Among the items that have been donated through A Good Thing are hundreds of bamboo poles from an art installation – those went to a charity that was building a community garden – and half-empty paint cans from a decorating company that enabled a charity to brighten up their community space for free.

“This lovely lady came to us and she’d been hand-making these organic cotton baby blankets. She’d become very poorly… and she made the decision to close her online business, which was a really tough decision, but she [had] these hundreds of blankets left,” explains Cathy.

The person in question put her blankets up on A Good Thing and was inundated with requests. “They went immediately to a lovely charity called the Baby Bank, which works with vulnerable new parents in Windsor, and were able to share them amongst the families that they were working with.”

Each business is able to choose which charity they want their items to go to, and from there they can arrange a time for the charity to come to pick up whatever it is they are giving away.

The details of the business are kept anonymous until there’s a ‘match’ so that if they miss out there are no hard feelings involved – and to encourage people to keep trying!

“This sounds very cheesy, but the people that I’ve had contact with through doing this are just lovely,” says Cathy. “It just feels like almost everybody that you come across has got the same goal in mind which is either ‘I want to do something good for somebody else’, or ‘I want to do something good for the environment’.”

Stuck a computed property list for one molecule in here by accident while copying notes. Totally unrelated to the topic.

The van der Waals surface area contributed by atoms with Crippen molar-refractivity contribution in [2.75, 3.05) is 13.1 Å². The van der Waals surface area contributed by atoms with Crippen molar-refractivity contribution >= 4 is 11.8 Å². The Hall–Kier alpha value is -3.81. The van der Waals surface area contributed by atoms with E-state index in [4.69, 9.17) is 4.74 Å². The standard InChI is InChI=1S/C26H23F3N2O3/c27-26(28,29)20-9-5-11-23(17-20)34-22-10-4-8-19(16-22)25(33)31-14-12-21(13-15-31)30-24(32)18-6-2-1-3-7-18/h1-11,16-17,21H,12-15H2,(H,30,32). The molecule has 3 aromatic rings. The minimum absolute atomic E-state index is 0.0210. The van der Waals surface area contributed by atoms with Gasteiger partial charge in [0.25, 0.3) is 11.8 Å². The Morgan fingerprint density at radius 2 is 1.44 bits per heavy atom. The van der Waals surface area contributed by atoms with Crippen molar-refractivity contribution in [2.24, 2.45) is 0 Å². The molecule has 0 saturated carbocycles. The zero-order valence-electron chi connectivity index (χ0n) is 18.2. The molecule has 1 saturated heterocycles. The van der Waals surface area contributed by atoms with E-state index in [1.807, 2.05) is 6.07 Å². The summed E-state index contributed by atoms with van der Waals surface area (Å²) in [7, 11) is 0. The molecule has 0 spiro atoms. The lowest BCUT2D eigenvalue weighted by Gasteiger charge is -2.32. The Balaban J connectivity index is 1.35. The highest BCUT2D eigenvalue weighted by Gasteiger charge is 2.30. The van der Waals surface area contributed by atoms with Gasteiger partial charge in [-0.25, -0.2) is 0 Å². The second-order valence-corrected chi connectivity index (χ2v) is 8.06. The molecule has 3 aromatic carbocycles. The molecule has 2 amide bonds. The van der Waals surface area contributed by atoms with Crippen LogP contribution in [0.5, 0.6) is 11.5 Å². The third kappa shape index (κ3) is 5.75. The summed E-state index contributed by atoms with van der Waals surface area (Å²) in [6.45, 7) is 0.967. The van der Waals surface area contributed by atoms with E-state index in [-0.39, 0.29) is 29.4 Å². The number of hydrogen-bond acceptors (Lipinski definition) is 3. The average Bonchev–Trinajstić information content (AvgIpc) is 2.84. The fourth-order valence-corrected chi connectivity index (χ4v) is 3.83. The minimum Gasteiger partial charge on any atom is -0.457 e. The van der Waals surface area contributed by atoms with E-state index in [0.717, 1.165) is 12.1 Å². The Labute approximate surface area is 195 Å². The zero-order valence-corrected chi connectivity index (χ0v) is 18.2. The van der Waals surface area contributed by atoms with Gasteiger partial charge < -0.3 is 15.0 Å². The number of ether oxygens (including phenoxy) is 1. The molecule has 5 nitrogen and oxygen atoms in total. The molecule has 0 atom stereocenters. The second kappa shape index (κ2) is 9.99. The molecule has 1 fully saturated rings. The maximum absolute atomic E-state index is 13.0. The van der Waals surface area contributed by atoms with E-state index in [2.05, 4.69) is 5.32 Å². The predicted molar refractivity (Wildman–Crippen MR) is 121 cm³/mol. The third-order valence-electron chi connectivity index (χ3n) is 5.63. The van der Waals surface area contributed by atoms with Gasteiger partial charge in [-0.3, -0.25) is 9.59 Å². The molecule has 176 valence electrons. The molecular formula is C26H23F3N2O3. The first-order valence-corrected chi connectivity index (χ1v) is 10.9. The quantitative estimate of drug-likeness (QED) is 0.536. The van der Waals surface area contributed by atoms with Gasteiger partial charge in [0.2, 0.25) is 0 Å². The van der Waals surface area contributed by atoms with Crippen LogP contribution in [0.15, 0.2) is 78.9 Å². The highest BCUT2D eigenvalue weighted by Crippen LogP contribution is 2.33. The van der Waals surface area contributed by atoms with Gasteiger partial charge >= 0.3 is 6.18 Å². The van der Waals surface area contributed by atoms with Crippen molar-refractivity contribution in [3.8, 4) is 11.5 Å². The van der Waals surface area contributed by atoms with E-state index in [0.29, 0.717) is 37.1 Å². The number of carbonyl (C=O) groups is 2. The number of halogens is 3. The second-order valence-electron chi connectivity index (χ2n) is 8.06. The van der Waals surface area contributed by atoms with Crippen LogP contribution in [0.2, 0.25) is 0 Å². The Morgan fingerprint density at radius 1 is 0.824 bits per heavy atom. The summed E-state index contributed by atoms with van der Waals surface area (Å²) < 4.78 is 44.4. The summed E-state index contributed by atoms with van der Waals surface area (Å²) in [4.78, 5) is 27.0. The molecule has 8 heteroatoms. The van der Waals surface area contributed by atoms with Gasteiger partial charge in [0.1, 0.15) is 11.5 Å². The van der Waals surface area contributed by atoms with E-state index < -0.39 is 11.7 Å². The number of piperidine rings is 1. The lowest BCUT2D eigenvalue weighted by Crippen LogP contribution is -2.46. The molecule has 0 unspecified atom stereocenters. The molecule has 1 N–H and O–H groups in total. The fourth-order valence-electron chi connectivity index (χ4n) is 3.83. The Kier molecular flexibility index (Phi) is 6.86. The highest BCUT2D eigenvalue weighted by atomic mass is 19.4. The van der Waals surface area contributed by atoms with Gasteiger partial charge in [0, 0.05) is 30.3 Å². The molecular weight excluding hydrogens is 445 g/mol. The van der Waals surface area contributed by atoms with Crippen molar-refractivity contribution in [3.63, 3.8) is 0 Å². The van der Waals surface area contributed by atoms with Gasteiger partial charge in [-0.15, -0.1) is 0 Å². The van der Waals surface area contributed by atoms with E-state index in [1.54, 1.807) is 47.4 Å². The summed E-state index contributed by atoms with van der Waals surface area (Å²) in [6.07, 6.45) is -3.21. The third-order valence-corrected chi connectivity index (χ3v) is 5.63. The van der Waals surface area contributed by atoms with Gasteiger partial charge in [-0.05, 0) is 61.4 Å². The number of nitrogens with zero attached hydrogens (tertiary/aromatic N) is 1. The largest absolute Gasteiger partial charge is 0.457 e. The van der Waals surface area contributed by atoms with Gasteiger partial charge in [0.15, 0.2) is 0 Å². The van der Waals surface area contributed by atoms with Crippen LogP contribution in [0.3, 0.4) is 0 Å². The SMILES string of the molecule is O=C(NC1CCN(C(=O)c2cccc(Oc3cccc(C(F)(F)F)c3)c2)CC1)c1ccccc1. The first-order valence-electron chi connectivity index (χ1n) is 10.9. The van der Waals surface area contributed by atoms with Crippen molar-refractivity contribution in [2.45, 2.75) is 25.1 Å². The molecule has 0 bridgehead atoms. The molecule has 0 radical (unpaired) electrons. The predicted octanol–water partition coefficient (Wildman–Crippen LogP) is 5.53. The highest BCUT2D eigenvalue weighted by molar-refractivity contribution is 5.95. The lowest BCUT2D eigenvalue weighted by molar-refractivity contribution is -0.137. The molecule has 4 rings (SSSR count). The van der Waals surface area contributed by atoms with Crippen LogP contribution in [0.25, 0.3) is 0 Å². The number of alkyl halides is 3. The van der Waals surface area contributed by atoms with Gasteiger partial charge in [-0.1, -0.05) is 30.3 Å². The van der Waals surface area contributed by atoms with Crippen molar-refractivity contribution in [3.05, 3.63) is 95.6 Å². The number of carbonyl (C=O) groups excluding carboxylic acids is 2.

From puppets the size of a house to used cutlery, A Good Thing will take any old thing and help turn it into a force for good – whether you might see the potential in it, or not.

If you are a business or charity that is interested, you can sign up for A Good Thing on their website – so you can send less to a landfill, and more to a good cause.

This article aligns with the UN SDG Good Health and Wellbeing.


Musicians donate to the Earth

Musicians are supporting conservation efforts in one very special way.

Tell me more.

Artists are beginning to credit the Earth as a co-writer on their songs – so that a portion of the profits goes towards conservation.

Among the artists are people like Brian Eno and Anna Calvi, as well as multiple Grammy winner Jacob Collie.

Where does the money go?

The money donated goes to a non-profit called EarthPercent, set up by Brian Eno, dedicated to generating money from the music industry and using it to fund conservation projects to protect the Earth.

Plenty of other musicians, from Vampire Weekend’s Rostam Batmanglij to Aurora, are on board with the initiative and are following suit with their future music.

The foundation aims to earn $100m by 2030 for climate justice. If you’re interested in getting involved, you can do so by going to the EarthPercent website.

This article aligns with the UN SDG Climate Action.


What Is Food Waste Action Week?

We visited The Felix Project with Kitche to learn more…

4.5 million tonnes of edible food is thrown away each year by UK households.